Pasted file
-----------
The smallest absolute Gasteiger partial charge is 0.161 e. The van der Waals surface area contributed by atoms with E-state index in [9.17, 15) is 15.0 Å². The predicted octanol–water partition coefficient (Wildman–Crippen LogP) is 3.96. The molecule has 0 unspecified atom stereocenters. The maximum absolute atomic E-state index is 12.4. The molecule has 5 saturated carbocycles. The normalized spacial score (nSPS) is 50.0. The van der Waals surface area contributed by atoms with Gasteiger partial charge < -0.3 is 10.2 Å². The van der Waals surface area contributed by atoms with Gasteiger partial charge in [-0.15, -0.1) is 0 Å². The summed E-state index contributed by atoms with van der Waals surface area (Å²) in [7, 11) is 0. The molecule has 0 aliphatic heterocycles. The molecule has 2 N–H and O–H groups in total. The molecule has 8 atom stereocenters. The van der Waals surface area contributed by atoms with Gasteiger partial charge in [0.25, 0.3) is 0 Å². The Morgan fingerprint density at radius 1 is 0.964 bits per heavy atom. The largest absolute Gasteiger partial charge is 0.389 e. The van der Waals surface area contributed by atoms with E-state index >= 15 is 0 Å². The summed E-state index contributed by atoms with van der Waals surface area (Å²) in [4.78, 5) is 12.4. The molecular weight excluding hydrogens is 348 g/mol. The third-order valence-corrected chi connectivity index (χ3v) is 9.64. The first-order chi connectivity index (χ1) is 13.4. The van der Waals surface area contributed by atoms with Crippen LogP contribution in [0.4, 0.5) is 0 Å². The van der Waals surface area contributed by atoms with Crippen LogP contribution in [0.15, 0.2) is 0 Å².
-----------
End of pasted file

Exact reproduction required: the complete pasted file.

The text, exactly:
The smallest absolute Gasteiger partial charge is 0.161 e. The van der Waals surface area contributed by atoms with E-state index in [9.17, 15) is 15.0 Å². The predicted octanol–water partition coefficient (Wildman–Crippen LogP) is 3.96. The molecule has 0 unspecified atom stereocenters. The maximum absolute atomic E-state index is 12.4. The molecule has 5 saturated carbocycles. The normalized spacial score (nSPS) is 50.0. The van der Waals surface area contributed by atoms with Gasteiger partial charge < -0.3 is 10.2 Å². The van der Waals surface area contributed by atoms with Gasteiger partial charge in [-0.15, -0.1) is 0 Å². The summed E-state index contributed by atoms with van der Waals surface area (Å²) in [7, 11) is 0. The molecule has 0 aliphatic heterocycles. The molecule has 2 N–H and O–H groups in total. The molecule has 8 atom stereocenters. The van der Waals surface area contributed by atoms with Gasteiger partial charge in [0.25, 0.3) is 0 Å². The Morgan fingerprint density at radius 1 is 0.964 bits per heavy atom. The largest absolute Gasteiger partial charge is 0.389 e. The van der Waals surface area contributed by atoms with E-state index >= 15 is 0 Å². The summed E-state index contributed by atoms with van der Waals surface area (Å²) in [4.78, 5) is 12.4. The molecular weight excluding hydrogens is 348 g/mol. The third-order valence-corrected chi connectivity index (χ3v) is 9.64. The first-order chi connectivity index (χ1) is 13.4. The van der Waals surface area contributed by atoms with Crippen LogP contribution in [0.4, 0.5) is 0 Å². The van der Waals surface area contributed by atoms with Crippen LogP contribution in [0.15, 0.2) is 0 Å².